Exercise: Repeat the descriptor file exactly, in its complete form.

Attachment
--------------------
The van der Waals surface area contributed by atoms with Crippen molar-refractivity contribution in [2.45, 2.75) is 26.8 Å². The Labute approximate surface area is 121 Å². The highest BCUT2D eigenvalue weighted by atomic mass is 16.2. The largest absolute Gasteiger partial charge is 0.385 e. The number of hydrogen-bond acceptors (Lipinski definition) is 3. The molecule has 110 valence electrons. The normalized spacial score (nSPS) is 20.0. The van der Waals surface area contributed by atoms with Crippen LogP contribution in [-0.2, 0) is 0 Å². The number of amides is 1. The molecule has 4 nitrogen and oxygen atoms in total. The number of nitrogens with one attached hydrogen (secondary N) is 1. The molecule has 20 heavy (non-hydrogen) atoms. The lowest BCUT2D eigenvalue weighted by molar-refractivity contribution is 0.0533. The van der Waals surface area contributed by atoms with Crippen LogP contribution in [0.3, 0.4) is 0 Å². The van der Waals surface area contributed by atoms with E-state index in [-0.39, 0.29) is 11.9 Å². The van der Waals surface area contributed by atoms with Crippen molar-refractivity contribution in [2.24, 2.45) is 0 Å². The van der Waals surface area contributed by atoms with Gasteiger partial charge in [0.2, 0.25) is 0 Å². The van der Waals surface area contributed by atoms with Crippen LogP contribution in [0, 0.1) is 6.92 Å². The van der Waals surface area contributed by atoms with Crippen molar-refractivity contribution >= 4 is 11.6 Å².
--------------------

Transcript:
The van der Waals surface area contributed by atoms with Crippen molar-refractivity contribution in [2.45, 2.75) is 26.8 Å². The Labute approximate surface area is 121 Å². The highest BCUT2D eigenvalue weighted by atomic mass is 16.2. The largest absolute Gasteiger partial charge is 0.385 e. The number of hydrogen-bond acceptors (Lipinski definition) is 3. The molecule has 110 valence electrons. The normalized spacial score (nSPS) is 20.0. The van der Waals surface area contributed by atoms with Crippen LogP contribution in [-0.2, 0) is 0 Å². The number of amides is 1. The molecule has 4 nitrogen and oxygen atoms in total. The number of nitrogens with one attached hydrogen (secondary N) is 1. The molecule has 20 heavy (non-hydrogen) atoms. The lowest BCUT2D eigenvalue weighted by molar-refractivity contribution is 0.0533. The van der Waals surface area contributed by atoms with Crippen LogP contribution in [0.3, 0.4) is 0 Å². The van der Waals surface area contributed by atoms with E-state index in [-0.39, 0.29) is 11.9 Å². The van der Waals surface area contributed by atoms with Crippen molar-refractivity contribution in [2.24, 2.45) is 0 Å². The van der Waals surface area contributed by atoms with Gasteiger partial charge in [0.2, 0.25) is 0 Å². The van der Waals surface area contributed by atoms with Crippen LogP contribution in [0, 0.1) is 6.92 Å². The van der Waals surface area contributed by atoms with Crippen molar-refractivity contribution >= 4 is 11.6 Å².